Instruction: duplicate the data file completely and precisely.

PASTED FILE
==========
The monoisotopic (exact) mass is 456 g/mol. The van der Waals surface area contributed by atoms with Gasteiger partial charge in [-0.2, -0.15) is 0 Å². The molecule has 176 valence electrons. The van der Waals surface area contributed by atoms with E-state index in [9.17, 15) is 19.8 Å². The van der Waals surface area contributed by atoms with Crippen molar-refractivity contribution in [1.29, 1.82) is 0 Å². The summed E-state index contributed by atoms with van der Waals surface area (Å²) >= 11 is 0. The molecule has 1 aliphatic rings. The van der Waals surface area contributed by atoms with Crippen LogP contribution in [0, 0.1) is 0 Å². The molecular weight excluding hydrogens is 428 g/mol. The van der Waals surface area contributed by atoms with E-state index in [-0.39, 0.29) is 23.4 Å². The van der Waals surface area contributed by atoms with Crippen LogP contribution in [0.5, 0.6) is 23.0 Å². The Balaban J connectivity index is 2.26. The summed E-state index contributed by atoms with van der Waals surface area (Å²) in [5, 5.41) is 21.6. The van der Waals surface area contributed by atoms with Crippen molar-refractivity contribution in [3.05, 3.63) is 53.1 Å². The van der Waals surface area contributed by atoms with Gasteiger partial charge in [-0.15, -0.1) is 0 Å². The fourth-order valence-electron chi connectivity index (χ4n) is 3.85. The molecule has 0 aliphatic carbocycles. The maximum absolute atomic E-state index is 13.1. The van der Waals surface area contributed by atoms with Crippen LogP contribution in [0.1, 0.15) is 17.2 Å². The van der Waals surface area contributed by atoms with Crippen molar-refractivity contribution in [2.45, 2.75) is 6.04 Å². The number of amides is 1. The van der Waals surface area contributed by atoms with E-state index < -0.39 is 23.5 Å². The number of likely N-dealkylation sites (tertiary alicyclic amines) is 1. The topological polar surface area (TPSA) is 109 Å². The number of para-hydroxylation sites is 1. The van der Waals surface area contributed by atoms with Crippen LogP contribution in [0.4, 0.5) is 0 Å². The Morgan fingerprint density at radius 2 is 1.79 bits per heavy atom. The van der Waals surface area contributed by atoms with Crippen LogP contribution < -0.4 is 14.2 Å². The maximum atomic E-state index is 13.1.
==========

The monoisotopic (exact) mass is 456 g/mol. The van der Waals surface area contributed by atoms with Gasteiger partial charge in [-0.2, -0.15) is 0 Å². The molecule has 176 valence electrons. The van der Waals surface area contributed by atoms with E-state index in [9.17, 15) is 19.8 Å². The van der Waals surface area contributed by atoms with Crippen molar-refractivity contribution in [1.29, 1.82) is 0 Å². The summed E-state index contributed by atoms with van der Waals surface area (Å²) >= 11 is 0. The molecule has 1 aliphatic rings. The van der Waals surface area contributed by atoms with Crippen LogP contribution in [0, 0.1) is 0 Å². The molecular weight excluding hydrogens is 428 g/mol. The van der Waals surface area contributed by atoms with E-state index in [-0.39, 0.29) is 23.4 Å². The van der Waals surface area contributed by atoms with Crippen LogP contribution in [0.5, 0.6) is 23.0 Å². The Balaban J connectivity index is 2.26. The summed E-state index contributed by atoms with van der Waals surface area (Å²) in [5, 5.41) is 21.6. The van der Waals surface area contributed by atoms with Crippen molar-refractivity contribution in [3.05, 3.63) is 53.1 Å². The van der Waals surface area contributed by atoms with Gasteiger partial charge in [-0.15, -0.1) is 0 Å². The fourth-order valence-electron chi connectivity index (χ4n) is 3.85. The molecule has 0 aliphatic carbocycles. The maximum absolute atomic E-state index is 13.1. The van der Waals surface area contributed by atoms with Crippen LogP contribution in [0.1, 0.15) is 17.2 Å². The van der Waals surface area contributed by atoms with Crippen molar-refractivity contribution in [2.45, 2.75) is 6.04 Å². The number of amides is 1. The van der Waals surface area contributed by atoms with E-state index < -0.39 is 23.5 Å². The number of likely N-dealkylation sites (tertiary alicyclic amines) is 1. The topological polar surface area (TPSA) is 109 Å². The number of para-hydroxylation sites is 1. The van der Waals surface area contributed by atoms with Crippen LogP contribution in [0.4, 0.5) is 0 Å². The Morgan fingerprint density at radius 2 is 1.79 bits per heavy atom. The van der Waals surface area contributed by atoms with Crippen LogP contribution < -0.4 is 14.2 Å². The maximum atomic E-state index is 13.1.